Everyone has a story to tell. All you have to do is ask a few simple questions to jumpstart the dialogue.
Questions such as “Where do you live, what do you do for a living, what are your goals?” can take listeners to places they’ve never been before. The conversation can spark new opportunities and adventures. It can evoke emotions that may be hiding under the surface just waiting to be released.
The process can take place only when one side trustingly shares its story while the other side openly listens. The impact of the message that is processed and received may never be fully known. What matters most is that the story is told.
When Ron Goldfarb and Tony Weber, founders of Goldfarb Weber Creative Media in downtown Cleveland, sit down with clients, they carefully listen to the message that is being relayed. With 50 years of combined media experience, their job is to condense an unlimited amount of information into an entertaining, short, unforgettable video that has the ability to move not only an individual, but an entire community.
Year after year, longstanding nonprofit clients (which make up more than 60 percent of their clientele) and major companies return to them to share their annual achievements. Destination Cleveland, MetroHealth, Parker Hannifin, Greater Cleveland Partnership | COSE, Rock and Roll Hall of Fame and Museum, Sherwin-Williams and United Way of Greater Cleveland often make the videos produced by Goldfarb Weber the focal point of their annual meetings.
“Our annual meeting draws over 1,000 people every year,” says Megan Kim, managing vice president, membership development and marketing for Greater Cleveland Partnership | COSE. “It’s our chance to share with members the work we’ve been doing to advance the economic environment in Cleveland. It can be a little bit challenging listening to talking heads. They develop a video that helps us be more impactful in telling our story.
“The quality of their work never ceases to amaze me year after year. We always end up going back to them because they know us, and they know this business community. If there is something they don’t know — which doesn’t happen often — their whole team dives right in so they can deliver the best product for us.”
When Annie Murmann joined Goldfarb Weber six years ago as a writer/producer, she was inspired by the list of companies with whom she would be working. Prior to being hired, she was a client of Goldfarb Weber’s through her job as director of client services for Spaner Marketing Communications.
“My jaw dropped,” Murmann says of the client list. “It’s everyone, not just in Cleveland, but in Ohio. It’s my wish list. It’s everyone I wanted to work with.”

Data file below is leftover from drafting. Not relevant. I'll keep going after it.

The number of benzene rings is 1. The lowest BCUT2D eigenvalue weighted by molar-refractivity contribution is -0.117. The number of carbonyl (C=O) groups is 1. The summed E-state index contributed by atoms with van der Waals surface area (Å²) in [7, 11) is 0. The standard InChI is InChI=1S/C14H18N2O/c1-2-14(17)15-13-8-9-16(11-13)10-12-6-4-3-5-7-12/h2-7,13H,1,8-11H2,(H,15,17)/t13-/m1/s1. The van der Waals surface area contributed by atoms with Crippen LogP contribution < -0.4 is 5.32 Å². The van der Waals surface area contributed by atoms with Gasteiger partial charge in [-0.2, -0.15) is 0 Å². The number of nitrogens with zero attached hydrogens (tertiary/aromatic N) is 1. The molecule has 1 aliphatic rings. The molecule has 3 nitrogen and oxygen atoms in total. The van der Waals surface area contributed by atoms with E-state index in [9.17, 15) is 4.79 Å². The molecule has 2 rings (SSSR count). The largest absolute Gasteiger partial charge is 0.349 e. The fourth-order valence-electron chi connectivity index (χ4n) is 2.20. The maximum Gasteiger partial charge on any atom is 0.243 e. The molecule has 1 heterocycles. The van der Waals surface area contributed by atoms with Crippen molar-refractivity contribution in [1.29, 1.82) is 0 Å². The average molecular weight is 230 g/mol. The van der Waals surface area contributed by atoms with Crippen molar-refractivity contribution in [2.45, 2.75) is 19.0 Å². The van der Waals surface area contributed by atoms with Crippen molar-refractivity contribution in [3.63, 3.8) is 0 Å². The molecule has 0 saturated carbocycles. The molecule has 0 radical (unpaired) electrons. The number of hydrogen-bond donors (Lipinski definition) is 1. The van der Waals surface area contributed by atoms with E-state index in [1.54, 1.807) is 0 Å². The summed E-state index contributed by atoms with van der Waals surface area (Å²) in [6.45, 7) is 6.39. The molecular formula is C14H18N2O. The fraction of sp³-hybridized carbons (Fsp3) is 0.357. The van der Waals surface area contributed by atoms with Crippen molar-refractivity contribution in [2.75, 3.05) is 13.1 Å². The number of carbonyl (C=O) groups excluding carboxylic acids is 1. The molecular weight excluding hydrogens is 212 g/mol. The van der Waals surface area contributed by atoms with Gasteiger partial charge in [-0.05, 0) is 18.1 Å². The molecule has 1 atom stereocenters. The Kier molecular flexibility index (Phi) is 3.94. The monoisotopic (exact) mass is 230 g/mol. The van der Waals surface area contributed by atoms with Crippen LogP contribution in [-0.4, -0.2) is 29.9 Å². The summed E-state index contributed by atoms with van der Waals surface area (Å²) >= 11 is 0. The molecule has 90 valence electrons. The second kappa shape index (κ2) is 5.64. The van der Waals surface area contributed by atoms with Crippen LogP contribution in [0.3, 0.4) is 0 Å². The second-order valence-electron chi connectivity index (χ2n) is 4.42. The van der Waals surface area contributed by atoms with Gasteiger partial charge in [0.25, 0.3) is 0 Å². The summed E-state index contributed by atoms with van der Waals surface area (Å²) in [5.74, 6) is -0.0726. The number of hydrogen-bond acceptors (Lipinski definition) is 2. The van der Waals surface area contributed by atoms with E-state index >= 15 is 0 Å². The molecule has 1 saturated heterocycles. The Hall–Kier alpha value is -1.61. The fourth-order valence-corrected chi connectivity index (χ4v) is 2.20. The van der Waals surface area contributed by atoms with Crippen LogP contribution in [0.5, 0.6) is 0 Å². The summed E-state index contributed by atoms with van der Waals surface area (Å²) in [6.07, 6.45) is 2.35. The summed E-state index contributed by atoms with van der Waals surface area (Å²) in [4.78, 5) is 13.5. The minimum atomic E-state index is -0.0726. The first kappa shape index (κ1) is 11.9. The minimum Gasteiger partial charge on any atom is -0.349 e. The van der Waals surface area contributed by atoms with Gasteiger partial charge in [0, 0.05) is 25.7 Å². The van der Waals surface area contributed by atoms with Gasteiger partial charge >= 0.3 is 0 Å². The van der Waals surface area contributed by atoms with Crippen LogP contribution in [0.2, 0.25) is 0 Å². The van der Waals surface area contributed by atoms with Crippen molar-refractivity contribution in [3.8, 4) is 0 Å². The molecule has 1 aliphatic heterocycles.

As the successes of Cleveland continue to snowball, Murmann is grateful to have a job that allows her to document the events in a creative way. It was Murmann who wrote the piece Goldfarb Weber used for the pitch video Cleveland produced to land the Republican National Convention. Once Cleveland was named host, Goldfarb Weber produced more than 40 video modules for the RNC Host Committee.
“We are Cleveland,” Murmann says of her employer. “We love telling these Cleveland stories. We are always thinking of creative ways we can top what we’ve already done.”
A Cleveland story beginning to take shape is the transformation of MetroHealth System. The construction of a new 12-story hospital, which includes an upgrade to its main campus on West 25th Street, is scheduled to begin in 2018 and completed in 2022. A Goldfarb Weber video entitled MetroHealth’s Transformation: From Promise to Progress was featured at MetroHealth’s annual meeting in June.
The video’s voiceover was done by Walter Jones, senior vice president of MetroHealth Campus Transformation. Instead of reading off a script, Murmann conducted an interview with Jones, which allowed for an authentic dialogue.
“For someone like Walter, they are content experts,” Murmann says. “Whatever they are talking about, they could do it blindfolded with no script. It’s about encouraging our corporate clients to have some trust in the system. It’s about making editing our friend in the situation. It’s about getting Walter to speak from authority, from the heart, which we know we can do. We’ll craft the message to be what it needs to be.”
As a result, a story unfolds. Questions are asked, and answers are provided. Goldfarb Weber then scripts a message it hopes will make an impact for a day, a year and possibly a lifetime.
“We’ve worked with Goldfarb Weber for several years on projects that take place around our annual meeting,” says Nancy Fishburn, director, shared services, marketing and communications, MetroHealth Systems.
“They know how to tell a story. They know how to frame it. They are very talented, good people,” she explains. “We come up with our ideas and what we think we need. They come back, and they think of something even better. They are creative and have a good vision. I enjoy working with them.”